The celebration of Igas in the upper Kumaon region of Uttarakhand, which begins month-long festivities, today (25 November), has seen the leaders of Bharatiya Janata Party (BJP) urging people hailing from the region to go local. Literally.
Rajya Sabha leader Anil Baluni has urged the MPs and MLAs to go back to their villages and ancestral homes to celebrate the festival, which is also known as Budh Diwali.
Igas is celebrated to mark the return of Ram, Sita and Lakshman to Ayodhya.
It is celebrated 11 days after Deepawali in the belief that the news of Ram, Sita and Lakshman reached the Kumaon and Garhwal regions 11 days after their return.
An important festival in the region, its cultural relevance to Uttarakhand is being used with an aim to connect people who migrate from the region, to their villages.
Baluni and others are hoping that the festival and worship will help in bringing people back to their homes and roots.
Member of Parliament from Nainital-Udham Singh Nagar, Ajay Bhatt, has reportedly said: “Following migration, villages are getting deserted and I have raised this issue in Parliament as well. If people return to their native places to celebrate festivals and get connected to their roots, it may lead to a reverse-migration.”
Another leader who has joined the celebration of the lokparva in villages is Uttarakhand WCD Minister Rekha Arya.
She has reportedly said that over the years, she celebrated Igas in Dehradun, Haldwani and Bareilly, "but this time is going to her village — Sonadipokhri in Someshwar."
Arya has said that she will be celebrating the festival in her village following the call from Baluni.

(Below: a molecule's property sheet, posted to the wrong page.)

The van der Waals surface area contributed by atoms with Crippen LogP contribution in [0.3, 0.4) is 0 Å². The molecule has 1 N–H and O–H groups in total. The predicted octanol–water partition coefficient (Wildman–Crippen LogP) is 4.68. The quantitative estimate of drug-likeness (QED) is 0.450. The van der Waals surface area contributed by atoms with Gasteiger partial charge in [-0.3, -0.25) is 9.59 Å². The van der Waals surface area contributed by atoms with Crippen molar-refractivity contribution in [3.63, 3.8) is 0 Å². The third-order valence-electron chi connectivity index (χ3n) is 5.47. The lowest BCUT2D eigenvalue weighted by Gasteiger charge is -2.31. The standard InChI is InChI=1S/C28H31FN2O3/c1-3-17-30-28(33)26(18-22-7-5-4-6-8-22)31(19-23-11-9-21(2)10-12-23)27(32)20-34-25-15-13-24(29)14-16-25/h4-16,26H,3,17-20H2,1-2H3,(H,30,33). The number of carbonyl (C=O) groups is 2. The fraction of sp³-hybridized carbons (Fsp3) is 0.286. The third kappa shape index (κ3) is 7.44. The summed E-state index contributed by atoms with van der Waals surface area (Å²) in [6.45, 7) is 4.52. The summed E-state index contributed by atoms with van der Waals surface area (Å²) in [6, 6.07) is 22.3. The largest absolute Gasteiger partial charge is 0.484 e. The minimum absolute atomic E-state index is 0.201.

Celebrated 11 days after Deepawali, Igas Bagwaal, held on Ekadashi is marked with the worshipping of Lakshmi and cows, the playing of Bhailo and other customary folk performing arts, such as Thadiya and Jhumailo.
Rice and a meal prepared from local produce is served to the cattle family.
Bhailo is a ritual dedicated to Lakshmi, traditional performing art, and recreation in one, where the ropes and pine wood are lit with fire, and used with body movements.
Bhailo is played and performed alongside traditional music and songs.
The cows and members of the cow family are made to wear the tilak and offered a garland of flowers. Children, who dedicate time to taking care of the cows, are honoured during the festivities.
Igas Bagwaal is celebrated in Jaunpur, Thauldhaar, Pratapnagar, Chamiala and others. It is also believed that it was on the 11th day after Deepawali that the soldiers of Garhwal fought along with the brave soldier Veer Madho Singh Bhandari to win the battle in Tibet.
Igas festivities and related worship are observed by communities in other parts of Uttarakhand. This year, Covid-19 has affected the celebration of Igas.
The call of returning to villages on Igas is aimed at urging migrants to stay on beyond Deepawali to connect with the cultural roots of the region. Baluni has also urged people across Uttarakhand to observe Igas at homes.
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